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Building a Writing Business: Patience Is Key
Writing is a Journey, not a Destination
Well Begun is Half Done
Many people stop writing without giving their business time to get moving. Despite advertising to the contrary, there is no instant success. I have found it best to begin one thing at a time, giving attention to learning the ropes and doing the best I can to get established. Once started, I can then begin something else while maintaining and improving what I've already begun.
My First Experience Building a Small, Passive Income
I began my online writing at Associated Content. I did a few articles to learn the user interface, then tried to add an article every few days while I was in graduate school. I did the Featured Contributor program for a while as well, which gave me incentive to up my game and write more articles per week. Once I had a body of work of about 100 articles, I moved on to other things while adding a poem or an article occasionally. After a couple of years, I was surprised to see that just a few of my evergreen articles were bringing in $20 a month while I did absolutely nothing. As it became clear I had reached a steady state there and was not likely to break out and make big bucks, I turned my attention elsewhere.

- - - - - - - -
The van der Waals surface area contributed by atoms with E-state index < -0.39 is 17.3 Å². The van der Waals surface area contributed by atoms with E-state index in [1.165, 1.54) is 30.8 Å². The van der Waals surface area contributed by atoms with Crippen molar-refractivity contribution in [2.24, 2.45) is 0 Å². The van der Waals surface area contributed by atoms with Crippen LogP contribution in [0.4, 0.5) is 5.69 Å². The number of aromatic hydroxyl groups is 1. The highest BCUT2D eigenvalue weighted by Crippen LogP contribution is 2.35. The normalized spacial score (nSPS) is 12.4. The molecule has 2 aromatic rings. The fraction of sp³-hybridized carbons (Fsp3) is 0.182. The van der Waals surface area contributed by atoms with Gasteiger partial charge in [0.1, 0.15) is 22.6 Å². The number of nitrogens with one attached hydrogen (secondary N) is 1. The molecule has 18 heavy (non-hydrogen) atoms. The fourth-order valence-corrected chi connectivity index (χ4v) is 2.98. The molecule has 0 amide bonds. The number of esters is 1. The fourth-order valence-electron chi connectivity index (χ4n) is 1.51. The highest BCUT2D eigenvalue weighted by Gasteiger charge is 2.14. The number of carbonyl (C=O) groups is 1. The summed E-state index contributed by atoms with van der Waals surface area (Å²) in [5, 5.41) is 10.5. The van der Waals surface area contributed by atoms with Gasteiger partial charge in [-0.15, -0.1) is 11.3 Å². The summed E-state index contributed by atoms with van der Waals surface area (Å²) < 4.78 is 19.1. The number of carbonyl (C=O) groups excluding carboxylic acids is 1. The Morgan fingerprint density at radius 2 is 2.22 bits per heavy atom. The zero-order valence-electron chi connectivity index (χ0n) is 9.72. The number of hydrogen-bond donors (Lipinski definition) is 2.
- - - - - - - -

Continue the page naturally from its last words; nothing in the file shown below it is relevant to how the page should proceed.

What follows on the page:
I followed the same process with Squidoo and Hub Pages, working on a site until I had 50 to 100 articles. The online world is always changing, so one can never tell what site will be hot or what site will fold from month to month. I try to write about things I would be researching anyway, e.g. as I created my first e-book, I also wrote articles about the process as I went along. Integrating writing into your everyday life makes it less like work and adds a genuine quality to your writing.
Textbroker: Slow and Steady
Beginning writers at Textbroker take a test and begin at level 2 or 3. After writing a number of assignments for peanuts and receiving good reviews, a writer moves up a level and earns more per word. Even at level 4, the rate you earn is only 1.4 cents per word. Your patience is rewarded, however, if you persevere until you can request professional (level 5) status. This highest status does not happen automatically. You must make a request to be reviewed for professional status after you have written some level 4 assignments and consistently been rated at 4.